East Side Motel residents' future unclear as city expropriation nears

It's hard to believe Suzanne Eddy's apartment exists in Toronto, but it does. And she says if the city wants to destroy it, it should at least help find her family a new home.

Family hopes city will help them find a new place

The City of Toronto plans to knock down the derelict East Side Motel, on Kingston Road in Scarborough. But what will happen to the people who still live there? (John Rieti/CBC)

It's hard to believe Suzanne Eddy's apartment exists in Toronto.

"It's bad," she admits, pointing out just a few of the many issues plaguing the space where she lives with her partner and two children, aged 18 and 21.

There are holes in the ceiling and the windows. The toilet isn't mounted to the bathroom floor and the kitchen tap doesn't turn off. Rodents can be heard scurrying in the walls.

Once, Eddy says, a large, angry raccoon crashed through the bathroom ceiling terrifying her family and their pets.

Suzanne Eddy, centre, says she wants to leave the motel behind, but her family hasn't been able to find anywhere else to live. (John Rieti/CBC)

Eddy has been living at the East Side Motel, at 3300 Kingston Road in Scarborough, for five years. For most of that time Eddy says she was paying $320 per week in rent, plus additional charges if they were even a day late.

But they've now stopped paying to protest the poor conditions. A community legal worker who is helping Eddy says the landlord sought Eddy's eviction, but it was dismissed by the landlord tenant board because the proper paperwork wasn't filed.

Eddy says she's not sure how her family manages to live in the squalid conditions.

"We don't have a choice, we have to do it," she says, but she knows they won't be there for much longer because the city's taking over.

A makeshift patch is all that covers a gaping hole in Eddy's ceiling. She's not sure why it's drooping and admits she's afraid to find out. (John Rieti/CBC)

City council voted to expropriate the crumbling motel at the beginning of 2018. Officials say negotiations with the owner are ongoing, but even if the talks are unsuccessful the city will forge ahead with plans to take over the property by the end of April and demolish it soon after.

Eddy is hoping that once the city takes ownership, it will help her and the remaining tenants find another place to live.

"Isn't that their responsibility? If they're buying it, right?" she said.

"I mean, we're not asking them to pay… we're just asking them to help us get our foot in the door somewhere. Somewhere better than here."

The tap runs non-stop, despite efforts to fix it. (John Rieti/CBC)

Coun. Gary Crawford represents the area and has been dealing with community complaints about the East Side Motel for years.

"The state of the building is in such disrepair, there are certain parts of it that have been condemned," he told CBC Toronto.

Crawford says he hasn't been inside, but knows the living standards are "substandard."

He says the city has committed to help relocate residents like Eddy, however it's unclear how that will work at this point. Crawford says he'll meet with the residents himself and that city staff have assured him they're doing their best.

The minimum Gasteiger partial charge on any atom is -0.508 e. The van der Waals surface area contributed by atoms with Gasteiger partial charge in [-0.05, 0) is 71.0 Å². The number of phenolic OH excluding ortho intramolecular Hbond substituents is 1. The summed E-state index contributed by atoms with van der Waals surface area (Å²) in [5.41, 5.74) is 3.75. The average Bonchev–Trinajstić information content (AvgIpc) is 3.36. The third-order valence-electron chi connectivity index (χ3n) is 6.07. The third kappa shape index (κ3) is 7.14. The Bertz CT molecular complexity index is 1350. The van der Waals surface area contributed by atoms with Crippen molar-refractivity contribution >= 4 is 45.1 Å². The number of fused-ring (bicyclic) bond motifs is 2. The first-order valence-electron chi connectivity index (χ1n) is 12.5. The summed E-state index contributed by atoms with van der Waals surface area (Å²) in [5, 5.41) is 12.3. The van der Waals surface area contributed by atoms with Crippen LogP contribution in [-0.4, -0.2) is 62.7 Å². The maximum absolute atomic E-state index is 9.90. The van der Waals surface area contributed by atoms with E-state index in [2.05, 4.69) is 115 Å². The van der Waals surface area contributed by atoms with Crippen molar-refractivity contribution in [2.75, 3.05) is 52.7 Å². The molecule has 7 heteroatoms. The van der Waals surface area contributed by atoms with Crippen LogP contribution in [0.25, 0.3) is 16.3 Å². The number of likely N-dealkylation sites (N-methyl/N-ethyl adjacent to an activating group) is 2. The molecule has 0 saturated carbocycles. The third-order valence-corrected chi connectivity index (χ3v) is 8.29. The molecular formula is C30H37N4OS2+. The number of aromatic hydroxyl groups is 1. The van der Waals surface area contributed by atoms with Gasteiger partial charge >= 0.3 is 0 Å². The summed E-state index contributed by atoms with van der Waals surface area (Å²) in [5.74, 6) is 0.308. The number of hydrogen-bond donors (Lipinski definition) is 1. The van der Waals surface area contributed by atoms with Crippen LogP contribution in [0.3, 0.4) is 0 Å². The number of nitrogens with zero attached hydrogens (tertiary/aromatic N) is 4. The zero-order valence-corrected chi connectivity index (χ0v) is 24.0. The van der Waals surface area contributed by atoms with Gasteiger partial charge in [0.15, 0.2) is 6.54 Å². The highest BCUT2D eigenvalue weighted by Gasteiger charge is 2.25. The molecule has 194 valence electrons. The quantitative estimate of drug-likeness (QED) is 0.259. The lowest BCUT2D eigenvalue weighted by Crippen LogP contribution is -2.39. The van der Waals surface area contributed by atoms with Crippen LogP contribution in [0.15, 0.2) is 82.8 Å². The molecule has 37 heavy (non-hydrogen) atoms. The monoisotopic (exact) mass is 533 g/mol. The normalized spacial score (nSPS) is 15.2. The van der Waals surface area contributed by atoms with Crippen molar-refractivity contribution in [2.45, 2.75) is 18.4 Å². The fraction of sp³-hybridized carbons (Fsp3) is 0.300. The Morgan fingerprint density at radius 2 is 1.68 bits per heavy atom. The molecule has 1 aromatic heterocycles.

"I do feel for them," he said. 

Eddy says the toilet isn't connected properly. However, the bigger problem in the bathroom is a hole in the ceiling that she says was caused by a raccoon. (John Rieti/CBC)

Petrea McConvey, of Scarborough Community Legal Services, says she believes its unlikely Eddy and the remaining residents will get any money once a final deal goes through.

CBC Toronto contacted the lawyer who represents the motel's owner, but didn't hear back on Friday afternoon.

Toronto's 'housing crisis' means family has few options

McConvey's real concern is that the city doesn't have the supports needed to rehouse Eddy's family. She's worried staff will just provide a list of housing agencies and leave it at that, when the family needs "hands on" help with getting into a place.

"It's a real housing crisis out there in terms of what's available and the cost," she said.

McConvey notes Eddy can afford to pay rent, but prospective landlords are now asking for better credit ratings. 

Eddy points to a hole in the building's exterior she says is easily accessible to rodents. (John Rieti/CBC)

Eddy says at various points in recent years she's saved up first and last month's rent, but four or five different buildings have turned her down. She's worried if the city can't turn up a lead, the family will be split up and sent to various shelters.

"This is way better than a shelter, at least we're all together here," she said, sitting on the couch in front of a covered-up window. 

Eddy says her family has never lived apart and her children, unlike her and her partner, have never used a shelter. 

"We don't want them to go through that," she said.

It's still unclear when the East Side Motel will be coming down, but Eddy says she won't miss it.

"I'll be glad for it to be gone — I really will."

About the Author

John Rieti

John Rieti covers city hall and city issues for CBC Toronto. Born and raised in Newfoundland, John has worked in CBC newsrooms across the country in search of great stories. Outside of work, catch him running or cycling around, often armed with a camera, always in search of excellent coffee.